General Stanley McChrystal served his country for 34 years. He began his military career as a Second Lieutenant in 1976 at Fort Bragg, North Carolina and was promoted to 4-Star General in June of 2009 when he took command of the International Security Assistance Force (ISAF) in Afghanistan.
His career was distinguished and decorated, including the Legion of Merit (with 2 Oak Leaf Clusters) and the Bronze Star. He deserved better than to be relieved of duty because of some off-color remarks made in a bar, that were reported in a dying left-wing publication like Rolling Stone Magazine.
With all that said and with all due respect to his service to our nation, he and his staff showed an incredible lack of judgment by allowing that reporter (and I use the term loosely) to be embedded with them in the first place. This lapse in judgment left President Obama no choice but to ask General McChrystal to submit his resignation.
Unlike generals like Douglas MacArthur and George Patton who had won unprecedented battles and were storied heroes of World War II, Stanley McChrystal was fighting an increasingly unpopular war. Many now question the wisdom of invading Afghanistan in the first place, while still others criticize the strategy and tactics employed in the effort. McChrystal was in fact on the losing end of a war where American soldiers and marines were dying as a direct result of his own Rules of Engagement.
The counter-insurgency tactics he successfully championed and sold to President Obama are controversial to be sure. The ROE imposed upon our military in Afghanistan were unpopular with the soldiers on the ground and many military analysts here at home.
I have had the privilege of interviewing retired Lt. Gen. Thomas McInerney, Maj. Gen. Paul Vallely and Brig. Gen. James Cash, as well as former CIA operative Michael Baker about the war in Afghanistan. Although all of these men expressed great respect for General McChrystal, they expressed staunch disagreement with the wisdom of the tactics he was employing.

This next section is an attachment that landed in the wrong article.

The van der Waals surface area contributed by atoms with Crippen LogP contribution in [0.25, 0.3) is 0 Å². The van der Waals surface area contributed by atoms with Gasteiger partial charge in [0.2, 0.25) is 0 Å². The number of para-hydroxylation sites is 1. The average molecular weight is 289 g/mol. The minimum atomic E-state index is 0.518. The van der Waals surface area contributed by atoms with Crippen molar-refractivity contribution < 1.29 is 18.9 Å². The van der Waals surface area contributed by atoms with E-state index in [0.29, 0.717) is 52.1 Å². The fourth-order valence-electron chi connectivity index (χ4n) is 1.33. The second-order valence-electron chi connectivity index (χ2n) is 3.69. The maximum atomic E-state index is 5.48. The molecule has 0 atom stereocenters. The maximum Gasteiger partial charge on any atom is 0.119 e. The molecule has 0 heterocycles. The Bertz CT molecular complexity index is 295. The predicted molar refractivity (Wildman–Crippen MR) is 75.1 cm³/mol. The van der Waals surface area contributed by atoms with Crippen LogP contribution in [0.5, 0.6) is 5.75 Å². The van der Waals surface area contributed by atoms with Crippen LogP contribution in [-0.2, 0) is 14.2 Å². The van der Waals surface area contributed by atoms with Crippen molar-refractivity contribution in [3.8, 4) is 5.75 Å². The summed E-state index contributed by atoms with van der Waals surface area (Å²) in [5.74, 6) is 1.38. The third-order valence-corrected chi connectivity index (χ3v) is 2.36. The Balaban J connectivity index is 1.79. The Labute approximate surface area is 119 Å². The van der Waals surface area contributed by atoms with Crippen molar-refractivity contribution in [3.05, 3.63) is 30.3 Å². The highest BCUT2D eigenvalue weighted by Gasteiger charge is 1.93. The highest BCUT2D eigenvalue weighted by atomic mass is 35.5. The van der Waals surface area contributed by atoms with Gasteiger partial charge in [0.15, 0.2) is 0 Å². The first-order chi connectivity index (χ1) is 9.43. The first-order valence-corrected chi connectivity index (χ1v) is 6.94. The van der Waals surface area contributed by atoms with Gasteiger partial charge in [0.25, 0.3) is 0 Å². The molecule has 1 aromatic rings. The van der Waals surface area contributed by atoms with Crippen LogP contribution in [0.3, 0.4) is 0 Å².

No one wants the American military to kill innocent Afghans. We all want to limit collateral casualties if possible. But it’s important that when we put our brave men and women in harm’s way that we give them the resources they need to accomplish their mission and protect their lives as well.
When the rules of engagement include such things as not being allowed to fire until fired upon, not being able to call in air strikes in populated areas, or pursue Taliban fighters into populated areas, we are tying the hands of our military and putting them in unnecessary and unacceptable peril.
As we witnessed in Somalia, in what became known as the “Black Hawk Down” incident in Mogadishu, when political concerns trump military considerations our soldiers die. In the Battle of Mogadishu, political concerns about having too big a footprint caused Washington, D.C. to withhold AC-130 gunship support and prevent armored vehicles from being used. The results were dead Army Rangers and Delta Operators. The images of our dead soldiers being dragged through the streets by Somali militiamen led to our withdrawal from that troubled country and was a demoralizing blow to the morale of our troops.
With all due respect to General McChrystal, who obviously believes in the COIN strategy, in my opinion (for what it’s worth) he was the wrong general, fighting the wrong war, in the wrong place, at the wrong time. He should not have been given this assignment, in the first place. But that of course is not his fault.
The fact that President Obama dithered for four months before giving the general only 30,000 of the 40,000 troops he requested for his “surge” in Afghanistan must have frustrated McChrystal tremendously, and the fact that Vice-President Biden strongly opposed the COIN strategy and favored a counter-terrorist strategy instead, also was a point of contention for the general.
McChrystal and his staff were obviously blowing off steam when they made the comments that Rolling Stone printed. But they let their guard down with the enemy in their midst and he cut them down just as surely as a Taliban infiltrator would have.
Now we have to hope that McChyrstal’s replacement, General David Petraeus, tapped by President Obama, will change the Rules of Engagement to effectively grant Obama the necessary time to defeat the Taliban and get the Afghan Army and police to defend their own people and nation.
In order to win the “hearts and minds” of the Afghan peasant-farmers, Petraeus might consider allowing them to grow poppy to be purchased by western pharmaceutical companies, rather than trying to destroy the crops or forcing the Afghans to grow some other much less lucrative crop.
We need to manage our expectations and realize the futility of trying to turn Afghanistan into a Jeffersonian democracy—or even into an Iraqi-style democracy. We can only hope to make it a functioning country that is not a haven for the Taliban and Al-Qaeda.